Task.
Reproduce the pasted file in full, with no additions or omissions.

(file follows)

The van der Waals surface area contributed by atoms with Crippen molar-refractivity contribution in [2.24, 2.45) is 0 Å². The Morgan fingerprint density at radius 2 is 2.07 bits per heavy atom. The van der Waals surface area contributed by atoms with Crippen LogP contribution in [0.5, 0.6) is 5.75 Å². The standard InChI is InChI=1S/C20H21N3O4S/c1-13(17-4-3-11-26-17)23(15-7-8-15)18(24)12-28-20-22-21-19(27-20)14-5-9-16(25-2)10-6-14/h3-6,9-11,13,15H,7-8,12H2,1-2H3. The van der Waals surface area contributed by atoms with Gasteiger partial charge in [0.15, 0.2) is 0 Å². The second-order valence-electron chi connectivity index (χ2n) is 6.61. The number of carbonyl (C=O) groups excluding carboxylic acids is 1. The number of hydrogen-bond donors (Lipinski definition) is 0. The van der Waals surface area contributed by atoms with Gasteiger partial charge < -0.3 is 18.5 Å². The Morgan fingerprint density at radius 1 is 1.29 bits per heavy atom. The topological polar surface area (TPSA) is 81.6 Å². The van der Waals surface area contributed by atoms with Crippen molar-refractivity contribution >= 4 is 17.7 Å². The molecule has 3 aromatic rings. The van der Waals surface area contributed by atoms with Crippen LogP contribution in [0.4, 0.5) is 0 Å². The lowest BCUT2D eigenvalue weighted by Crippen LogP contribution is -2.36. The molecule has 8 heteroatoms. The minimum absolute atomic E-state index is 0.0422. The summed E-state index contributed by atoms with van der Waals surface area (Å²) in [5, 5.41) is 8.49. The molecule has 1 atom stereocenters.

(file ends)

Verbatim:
The van der Waals surface area contributed by atoms with Crippen molar-refractivity contribution in [2.24, 2.45) is 0 Å². The Morgan fingerprint density at radius 2 is 2.07 bits per heavy atom. The van der Waals surface area contributed by atoms with Crippen LogP contribution in [0.5, 0.6) is 5.75 Å². The standard InChI is InChI=1S/C20H21N3O4S/c1-13(17-4-3-11-26-17)23(15-7-8-15)18(24)12-28-20-22-21-19(27-20)14-5-9-16(25-2)10-6-14/h3-6,9-11,13,15H,7-8,12H2,1-2H3. The van der Waals surface area contributed by atoms with Gasteiger partial charge in [0.15, 0.2) is 0 Å². The second-order valence-electron chi connectivity index (χ2n) is 6.61. The number of carbonyl (C=O) groups excluding carboxylic acids is 1. The number of hydrogen-bond donors (Lipinski definition) is 0. The van der Waals surface area contributed by atoms with Gasteiger partial charge < -0.3 is 18.5 Å². The Morgan fingerprint density at radius 1 is 1.29 bits per heavy atom. The topological polar surface area (TPSA) is 81.6 Å². The van der Waals surface area contributed by atoms with Crippen molar-refractivity contribution >= 4 is 17.7 Å². The molecule has 3 aromatic rings. The van der Waals surface area contributed by atoms with Crippen LogP contribution in [0.4, 0.5) is 0 Å². The lowest BCUT2D eigenvalue weighted by Crippen LogP contribution is -2.36. The molecule has 8 heteroatoms. The minimum absolute atomic E-state index is 0.0422. The summed E-state index contributed by atoms with van der Waals surface area (Å²) in [5, 5.41) is 8.49. The molecule has 1 atom stereocenters.